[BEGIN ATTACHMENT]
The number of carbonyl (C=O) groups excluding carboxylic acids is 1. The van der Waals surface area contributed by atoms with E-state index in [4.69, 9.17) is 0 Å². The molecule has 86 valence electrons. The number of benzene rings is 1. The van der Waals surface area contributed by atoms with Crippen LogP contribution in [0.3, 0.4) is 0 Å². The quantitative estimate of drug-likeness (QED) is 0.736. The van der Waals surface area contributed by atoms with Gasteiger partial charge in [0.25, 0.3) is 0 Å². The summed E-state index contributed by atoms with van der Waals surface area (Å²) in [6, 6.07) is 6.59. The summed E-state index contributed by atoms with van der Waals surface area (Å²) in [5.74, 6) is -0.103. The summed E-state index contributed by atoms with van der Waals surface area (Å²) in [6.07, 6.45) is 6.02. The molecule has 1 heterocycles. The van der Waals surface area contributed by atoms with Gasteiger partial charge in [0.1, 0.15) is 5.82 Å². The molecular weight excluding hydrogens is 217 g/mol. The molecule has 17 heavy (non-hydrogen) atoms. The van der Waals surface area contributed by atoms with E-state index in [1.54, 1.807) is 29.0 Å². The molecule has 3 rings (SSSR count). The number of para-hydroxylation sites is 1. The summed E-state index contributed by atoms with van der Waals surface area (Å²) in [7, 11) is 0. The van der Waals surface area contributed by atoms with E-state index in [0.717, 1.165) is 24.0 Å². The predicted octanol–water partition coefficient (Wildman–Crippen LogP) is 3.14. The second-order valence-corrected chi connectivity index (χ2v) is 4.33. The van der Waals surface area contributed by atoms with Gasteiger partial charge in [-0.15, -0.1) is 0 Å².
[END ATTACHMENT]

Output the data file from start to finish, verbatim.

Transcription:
The number of carbonyl (C=O) groups excluding carboxylic acids is 1. The van der Waals surface area contributed by atoms with E-state index in [4.69, 9.17) is 0 Å². The molecule has 86 valence electrons. The number of benzene rings is 1. The van der Waals surface area contributed by atoms with Crippen LogP contribution in [0.3, 0.4) is 0 Å². The quantitative estimate of drug-likeness (QED) is 0.736. The van der Waals surface area contributed by atoms with Gasteiger partial charge in [0.25, 0.3) is 0 Å². The summed E-state index contributed by atoms with van der Waals surface area (Å²) in [6, 6.07) is 6.59. The summed E-state index contributed by atoms with van der Waals surface area (Å²) in [5.74, 6) is -0.103. The summed E-state index contributed by atoms with van der Waals surface area (Å²) in [6.07, 6.45) is 6.02. The molecule has 1 heterocycles. The van der Waals surface area contributed by atoms with Gasteiger partial charge in [0.1, 0.15) is 5.82 Å². The molecular weight excluding hydrogens is 217 g/mol. The molecule has 17 heavy (non-hydrogen) atoms. The van der Waals surface area contributed by atoms with E-state index in [1.54, 1.807) is 29.0 Å². The molecule has 3 rings (SSSR count). The number of para-hydroxylation sites is 1. The summed E-state index contributed by atoms with van der Waals surface area (Å²) in [7, 11) is 0. The van der Waals surface area contributed by atoms with E-state index in [0.717, 1.165) is 24.0 Å². The predicted octanol–water partition coefficient (Wildman–Crippen LogP) is 3.14. The second-order valence-corrected chi connectivity index (χ2v) is 4.33. The van der Waals surface area contributed by atoms with Gasteiger partial charge in [-0.15, -0.1) is 0 Å².